Add in one more process at work making such states ever more fragile: the production and sale of natural resources — oil, gas, and minerals — and the kleptomania that goes with it. Such countries often suffer from what has become known as “the resources curse”: states increasingly dependent for revenues on the sale of their natural resources — enough to theoretically provide the whole population with a reasonably decent standard of living — turn instead into grotesquely corrupt dictatorships. In them, the yachts of local billionaires with crucial connections to the regime of the moment bob in harbors surrounded by slums running with raw sewage. In such nations, politics tends to focus on elites battling and maneuvering to steal state revenues and transfer them as rapidly as possible out of the country.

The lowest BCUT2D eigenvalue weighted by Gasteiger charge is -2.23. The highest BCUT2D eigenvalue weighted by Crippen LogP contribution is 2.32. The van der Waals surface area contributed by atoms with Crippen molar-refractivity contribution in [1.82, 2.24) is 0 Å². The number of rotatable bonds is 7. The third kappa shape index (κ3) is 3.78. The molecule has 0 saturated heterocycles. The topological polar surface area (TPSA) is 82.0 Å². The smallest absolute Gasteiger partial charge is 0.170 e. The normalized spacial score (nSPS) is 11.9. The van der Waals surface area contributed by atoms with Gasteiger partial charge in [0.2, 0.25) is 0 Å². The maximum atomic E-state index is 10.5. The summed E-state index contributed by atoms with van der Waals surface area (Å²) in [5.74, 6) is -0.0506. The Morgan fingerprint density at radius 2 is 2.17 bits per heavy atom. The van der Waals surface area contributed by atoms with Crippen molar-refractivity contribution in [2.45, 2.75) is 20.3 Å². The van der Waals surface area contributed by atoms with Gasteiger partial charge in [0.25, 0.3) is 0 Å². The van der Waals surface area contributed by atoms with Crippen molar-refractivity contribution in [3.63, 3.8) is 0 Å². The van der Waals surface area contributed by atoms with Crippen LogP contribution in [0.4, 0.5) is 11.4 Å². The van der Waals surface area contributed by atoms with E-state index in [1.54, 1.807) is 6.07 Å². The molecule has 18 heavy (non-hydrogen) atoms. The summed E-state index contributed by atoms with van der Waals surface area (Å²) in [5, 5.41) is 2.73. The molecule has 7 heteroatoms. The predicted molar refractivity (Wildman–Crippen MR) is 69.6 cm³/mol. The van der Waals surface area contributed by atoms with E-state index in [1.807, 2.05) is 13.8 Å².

This has been the pattern of economic and political life in much of sub-Saharan Africa from Angola to Nigeria. In the Middle East and North Africa, however, a somewhat different system exists, one usually misunderstood by the outside world. There is similarly great inequality in Iraq or Saudi Arabia with similarly kleptocratic elites. They have, however, ruled over patronage states in which a significant part of the population is offered jobs in the public sector in return for political passivity or support for the kleptocrats.